Machine learning for brain imaging and life-log analysis

Despite remarkable developments in artificial intelligence in these days, there have not been realized any robots that can tidy up entire houses yet. This is because a high level of generalization ability is necessary in order to respond to diverse situations of room/furniture layout, clutter etc. By developing analysis methods for brain activity and life-log data, we are making a data-driven approach toward a better understanding of the human ability to grasp complicated situations in real world and to take appropriate actions. We also aim at constructing intelligent systems based on such deeper understanding in data-driven human science, and at creating novel services of daily-living assistance.

Research Theme
1. Analysis techniques for multi-sensor data
Humans understand environmental situations by integrating multiple sensory inputs and take appropriate actions. In order to enhance the ability of intelligent systems to grasp situations in real environments, we are developing methods for analyzing multi-sensor data acquired from human subjects during daily activities at home. In [1], we proposed a novel feature representation capturing relations between egocentric video and hands/head motions (accelerations) and constructed a system for memory assistance which can retrieve past egocentric videos including motions similar to gesture queries. In [2], we developed a machine learning method to extract key frames (time intervals containing important information such as daily activities) from stream data of egocentric videos and accelerations acquired simultaneously.
[1] Miyanishi et al., “Egocentric video search via physical interaction”, Proc. of the 30th AAAI Conf. on Artificial Intelligence (AAAI-16), Vol.1, pp.330-336, 2016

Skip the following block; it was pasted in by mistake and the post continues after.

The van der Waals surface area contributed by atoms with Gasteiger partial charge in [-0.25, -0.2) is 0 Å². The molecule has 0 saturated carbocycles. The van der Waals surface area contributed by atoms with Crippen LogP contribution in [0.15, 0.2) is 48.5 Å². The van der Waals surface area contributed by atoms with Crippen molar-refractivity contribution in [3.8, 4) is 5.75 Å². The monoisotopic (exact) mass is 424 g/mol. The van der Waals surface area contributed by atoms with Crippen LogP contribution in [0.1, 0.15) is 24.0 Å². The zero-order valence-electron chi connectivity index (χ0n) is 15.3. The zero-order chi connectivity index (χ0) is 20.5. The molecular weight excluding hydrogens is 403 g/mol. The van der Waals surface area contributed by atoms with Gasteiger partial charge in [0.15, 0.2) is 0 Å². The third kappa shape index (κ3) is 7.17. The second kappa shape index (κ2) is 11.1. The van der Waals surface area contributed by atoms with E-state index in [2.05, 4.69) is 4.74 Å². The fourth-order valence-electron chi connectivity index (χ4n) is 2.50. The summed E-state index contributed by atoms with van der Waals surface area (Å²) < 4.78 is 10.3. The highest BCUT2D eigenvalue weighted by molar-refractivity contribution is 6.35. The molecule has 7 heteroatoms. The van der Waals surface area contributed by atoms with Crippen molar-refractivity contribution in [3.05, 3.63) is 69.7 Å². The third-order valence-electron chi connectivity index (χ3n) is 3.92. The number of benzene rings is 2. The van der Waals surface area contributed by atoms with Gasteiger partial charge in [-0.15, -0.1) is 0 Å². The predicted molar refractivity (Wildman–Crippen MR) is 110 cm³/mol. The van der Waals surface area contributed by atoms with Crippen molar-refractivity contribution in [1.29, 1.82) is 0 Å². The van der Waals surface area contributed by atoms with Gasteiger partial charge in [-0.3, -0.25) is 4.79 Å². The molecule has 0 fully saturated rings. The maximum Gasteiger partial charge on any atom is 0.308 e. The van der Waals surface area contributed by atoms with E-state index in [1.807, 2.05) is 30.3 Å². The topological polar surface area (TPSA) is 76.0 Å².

[2] Li et al., “Key frame extraction from first-person video with multi-sensor integration”, Proc. of the IEEE Int. Conf. on Multimedia and Expo (ICME), 2017.

2. Characterization of variability in brain activities across subjects and over time
Daily behaviors are influenced by personality and situations. For adapting daily-living assistance to each person, it is necessary to incorporate such information in intelligent systems. We developed interpretable decomposition of variability in brain connectivity across subjects and over time from brain imaging data [3]. We further extend it to the novel method which can estimate module structures in brain networks and variability of connectivity between the modules simultaneously [4]. When applying this approach to a large database of resting-state fMRI, we obtained as a result the following modules: i) default mode network (DNM) which becomes active during rest, ii) sensory networks, and iii) saliency network and a reasonable variability pattern of connectivity between these modules, which coincide with the hypothesis that saliency network may switch between DMN and sensory networks.
[3] Hyvaerinen et al., “Orthogonal connectivity factorization: Interpretable decomposition of variability in correlation matrices”, Neural Computation, Vol.28, No.3, pp.445-484, 2016.
[4] Hirayama et al., “Characterizing variability of modular brain connectivity with constrained principal component analysis”, PLoS ONE, Vol.11, No.12, e0168180.

3. Sensing daily-living environments by mobile robots
In sensing private environments, many surveillance cameras may make people nervous. As an alternative, we are developing intelligent systems with mobile robots for gathering information about daily-living environments. We aim at such robots that can collect information efficiently without disturbing people through better understanding about environmental situations and persons’ conditions.


  • Motoaki Kawanabe
  • Taiki Miyanishi
  • Marc Patrick Zapf
  • Jun-ichiro Hirayama (RIKEN AIP / ATR)
  • Atsunori Kanemura (AIST / ATR)
  • Luis Yoichi Morles (Nagoya U. / ATR)
  • Aapo Hyvaerinen (UCL)
  • Hiroshi Morioka (UCL / ATR)
  • Hande Celikkanat (U. Helsinki)

– CREST Harmonious Intelligence Area “Construction of artificial consciousness and its implementation in real environments by integrating axiomatic approach in neuroscience and constructive approach in engineering” (PL: Ryota Kanai)
– JST SICORP Japan-Finland Collaboration “Next generation affective life log: machine learning with multimodal sensor networks” (PL: A. Hyvaerien, M. Kawanabe)
– KAKENHI (B) “Transferable BMI by extracting common characteristics across many users and many situations” (PL: M. Kawanabe)
– RIKEN AIP Information Integration for Neuroscience Team (TL: M. Kawanabe)